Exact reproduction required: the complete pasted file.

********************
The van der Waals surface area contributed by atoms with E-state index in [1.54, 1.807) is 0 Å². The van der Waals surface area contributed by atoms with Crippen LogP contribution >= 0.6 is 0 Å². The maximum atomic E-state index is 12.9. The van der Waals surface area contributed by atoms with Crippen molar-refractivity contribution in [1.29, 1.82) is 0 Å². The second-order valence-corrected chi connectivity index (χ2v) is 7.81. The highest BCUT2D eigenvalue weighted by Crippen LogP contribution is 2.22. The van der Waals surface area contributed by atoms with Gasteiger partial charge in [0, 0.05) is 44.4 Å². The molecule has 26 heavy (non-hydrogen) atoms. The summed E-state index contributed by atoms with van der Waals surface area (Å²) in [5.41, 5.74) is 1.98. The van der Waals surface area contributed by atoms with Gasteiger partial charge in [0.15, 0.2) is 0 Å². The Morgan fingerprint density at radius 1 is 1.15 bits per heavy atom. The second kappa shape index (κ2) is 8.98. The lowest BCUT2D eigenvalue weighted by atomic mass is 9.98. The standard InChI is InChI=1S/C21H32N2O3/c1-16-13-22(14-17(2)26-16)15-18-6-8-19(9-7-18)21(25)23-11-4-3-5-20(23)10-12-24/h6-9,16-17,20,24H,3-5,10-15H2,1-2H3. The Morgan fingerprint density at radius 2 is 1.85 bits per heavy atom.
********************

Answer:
The van der Waals surface area contributed by atoms with E-state index in [1.54, 1.807) is 0 Å². The van der Waals surface area contributed by atoms with Crippen LogP contribution >= 0.6 is 0 Å². The maximum atomic E-state index is 12.9. The van der Waals surface area contributed by atoms with Crippen molar-refractivity contribution in [1.29, 1.82) is 0 Å². The second-order valence-corrected chi connectivity index (χ2v) is 7.81. The highest BCUT2D eigenvalue weighted by Crippen LogP contribution is 2.22. The van der Waals surface area contributed by atoms with Gasteiger partial charge in [0, 0.05) is 44.4 Å². The molecule has 26 heavy (non-hydrogen) atoms. The summed E-state index contributed by atoms with van der Waals surface area (Å²) in [5.41, 5.74) is 1.98. The van der Waals surface area contributed by atoms with Gasteiger partial charge in [0.15, 0.2) is 0 Å². The Morgan fingerprint density at radius 1 is 1.15 bits per heavy atom. The second kappa shape index (κ2) is 8.98. The lowest BCUT2D eigenvalue weighted by atomic mass is 9.98. The standard InChI is InChI=1S/C21H32N2O3/c1-16-13-22(14-17(2)26-16)15-18-6-8-19(9-7-18)21(25)23-11-4-3-5-20(23)10-12-24/h6-9,16-17,20,24H,3-5,10-15H2,1-2H3. The Morgan fingerprint density at radius 2 is 1.85 bits per heavy atom.